The original Kh-25 entered service with the Soviet Air Force between 1973-5, equipping the Mikoyan-Gurevich MiG-23, MiG-27 and Sukhoi Su-17M. Since then it has been cleared for use on the MiG-21, MiG-29, Sukhoi Su-17/20/22 family, Sukhoi Su-24, Su-25 and Su-27. It can also be carried by attack helicopters such as the Kamov Ka-50.
The Kh-25MP can be fitted to the MiG-23/27, Su-17/22, Su-24 and Su-25.
NATO refers to all of the Kh-25 family as AS-10 'Karen' apart from the anti-radar variants. An "M" designation stands for "Modulnaya" - modular (seeker head).
- Kh-25 (Izdeliye 71, Kh-23L) - original laser-guided variant
- Kh-25ML - semi-active laser guidance with tandem warhead that can penetrate 1 metre (39 in) of concrete
- Kh-25MA - active radar guidance, first offered for export in 1999
- Kh-25MAE - Kh-25MA update announced for export in August 2005 with Ka-band seeker, probably Phazotron's PSM which can detect a tank at 4,000 m (4,370 yd) and which can also be used on the Kh-25MA
- Kh-25MS - satellite navigation (GPS or GLONASS)
- Kh-25MSE - export version of Kh-25MS, announced August 2005
- Kh-25MT - TV guidance
- Kh-25MTP - infra-red guidance variant of Kh-25MT
- Kh-25R/Kh-25MR - Radio-command guidance variant, it has a bigger 140 kg (309 lb) warhead.
- Kh-27 (Kh-27/M, AS-12 'Kegler') - original anti-radiation missile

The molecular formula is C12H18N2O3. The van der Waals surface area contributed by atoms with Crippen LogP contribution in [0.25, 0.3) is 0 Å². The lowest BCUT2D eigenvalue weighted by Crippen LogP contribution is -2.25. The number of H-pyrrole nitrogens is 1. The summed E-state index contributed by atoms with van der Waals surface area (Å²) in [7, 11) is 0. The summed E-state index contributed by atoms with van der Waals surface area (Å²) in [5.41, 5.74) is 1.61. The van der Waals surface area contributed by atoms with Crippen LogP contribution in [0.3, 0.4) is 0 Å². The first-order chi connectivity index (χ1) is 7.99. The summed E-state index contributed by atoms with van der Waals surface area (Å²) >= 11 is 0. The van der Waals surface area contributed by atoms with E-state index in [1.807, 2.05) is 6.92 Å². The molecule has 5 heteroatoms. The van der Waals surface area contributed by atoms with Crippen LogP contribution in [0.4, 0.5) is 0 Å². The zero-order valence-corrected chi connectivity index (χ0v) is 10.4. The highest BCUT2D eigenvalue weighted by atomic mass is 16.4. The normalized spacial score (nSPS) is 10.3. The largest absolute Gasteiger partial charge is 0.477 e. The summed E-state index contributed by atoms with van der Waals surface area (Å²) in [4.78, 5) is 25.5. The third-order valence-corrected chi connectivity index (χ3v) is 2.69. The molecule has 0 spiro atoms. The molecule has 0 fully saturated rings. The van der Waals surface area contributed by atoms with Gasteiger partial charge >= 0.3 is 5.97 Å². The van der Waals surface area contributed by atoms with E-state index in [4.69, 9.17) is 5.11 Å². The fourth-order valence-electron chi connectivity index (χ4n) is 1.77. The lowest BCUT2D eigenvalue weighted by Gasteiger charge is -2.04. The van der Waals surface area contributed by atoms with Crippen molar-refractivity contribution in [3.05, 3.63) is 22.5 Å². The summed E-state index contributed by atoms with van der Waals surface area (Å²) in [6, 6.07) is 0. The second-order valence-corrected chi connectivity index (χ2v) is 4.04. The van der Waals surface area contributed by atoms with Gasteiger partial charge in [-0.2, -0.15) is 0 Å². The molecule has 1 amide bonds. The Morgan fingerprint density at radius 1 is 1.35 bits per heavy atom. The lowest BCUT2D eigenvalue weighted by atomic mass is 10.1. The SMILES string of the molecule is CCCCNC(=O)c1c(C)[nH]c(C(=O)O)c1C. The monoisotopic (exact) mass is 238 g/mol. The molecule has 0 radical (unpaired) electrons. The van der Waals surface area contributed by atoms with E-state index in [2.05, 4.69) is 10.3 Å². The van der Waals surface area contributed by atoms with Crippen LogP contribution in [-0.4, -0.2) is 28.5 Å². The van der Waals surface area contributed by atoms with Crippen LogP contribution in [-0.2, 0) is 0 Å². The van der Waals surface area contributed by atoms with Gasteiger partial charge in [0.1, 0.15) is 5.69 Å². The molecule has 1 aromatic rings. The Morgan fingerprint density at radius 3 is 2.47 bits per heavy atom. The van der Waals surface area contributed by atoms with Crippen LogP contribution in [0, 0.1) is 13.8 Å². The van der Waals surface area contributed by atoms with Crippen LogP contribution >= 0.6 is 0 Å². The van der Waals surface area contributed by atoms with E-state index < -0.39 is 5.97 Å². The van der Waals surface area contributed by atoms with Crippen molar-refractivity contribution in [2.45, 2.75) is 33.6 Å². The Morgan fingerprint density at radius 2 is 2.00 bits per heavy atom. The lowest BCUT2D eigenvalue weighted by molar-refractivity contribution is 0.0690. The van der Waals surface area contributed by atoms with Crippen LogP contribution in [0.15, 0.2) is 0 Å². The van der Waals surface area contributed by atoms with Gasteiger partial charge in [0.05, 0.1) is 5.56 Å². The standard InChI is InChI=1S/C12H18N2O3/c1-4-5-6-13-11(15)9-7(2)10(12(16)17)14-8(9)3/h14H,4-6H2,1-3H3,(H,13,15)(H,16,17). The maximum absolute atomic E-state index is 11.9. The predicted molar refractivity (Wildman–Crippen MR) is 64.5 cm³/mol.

- Kh-25MP (AS-12 'Kegler') - modular anti-radiation variant
- Kh-25MPU (AS-12 'Kegler') - Updated Kh-25MP
Training rounds have "U" designations, so e.g. for the Kh-25ML there is :
- Kh-25MUL - combat training Kh-25ML
- Kh-25ML-UD - functional training missile
- Kh-25ML-UR - sectional training missile
- Kh-23M (AS-7 'Kerry') - predecessor to the Kh-25 had some technology "backported" from the Kh-25
- Kh-29 (AS-14 'Kedge') - 320 kg warhead; semi-active laser, IIR, passive radar and TV guidance with 10-30 km range
- Kh-59 (AS-13 'Kingbolt') - longer range Kh-25, with heavier warhead and TV guidance
- Kh-38 - successor to the Kh-25
- AGM-65 Maverick - similar lightweight missile in US service which has seen numerous guidance and warhead variants
- AGM-45 Shrike - US equivalent to the Kh-25MP anti-radar missile
- "Kh-25ML". Tactical Missiles Corporation. 2004.
- "Kh-25MP". Tactical Missiles Corporation. 2004.
- Kh-25 (AS-10 'Karen'), Jane's Air-Launched Weapons, 2008-08-01, retrieved 2009-02-07[dead link]
- Kh-25MP, Kh-25MPU (AS-12 'Kegler'), Jane's Air-Launched Weapons, 2008-08-01, retrieved 2009-02-07
- History of JSC Tactical Missile Corporation (Word 97 DOC), pp. 4–6, retrieved 2009-02-26
- Friedman, Norman (1997), The Naval Institute Guide to World Naval Weapons Systems, Naval Institute Press, p. 235, ISBN 978-1-55750-268-1
- Kh-23, Kh-66 Grom (AS-7 'Kerry'), Jane's Air-Launched Weapons, 2008-08-01, retrieved 2009-02-07[dead link]
- Friedman, Norman (2006), The Naval Institute Guide to World Naval Weapon Systems (5 ed.), Naval Institute Press, p. 838, ISBN 978-1-55750-262-9
- Gordon, Yefim (2004), Soviet/Russian Aircraft Weapons Since World War Two, Hinckley, England: Midland Publishing, ISBN 1-85780-188-1
- http://www.airforce-technology.com/projects/yak_130/ 02. August 2013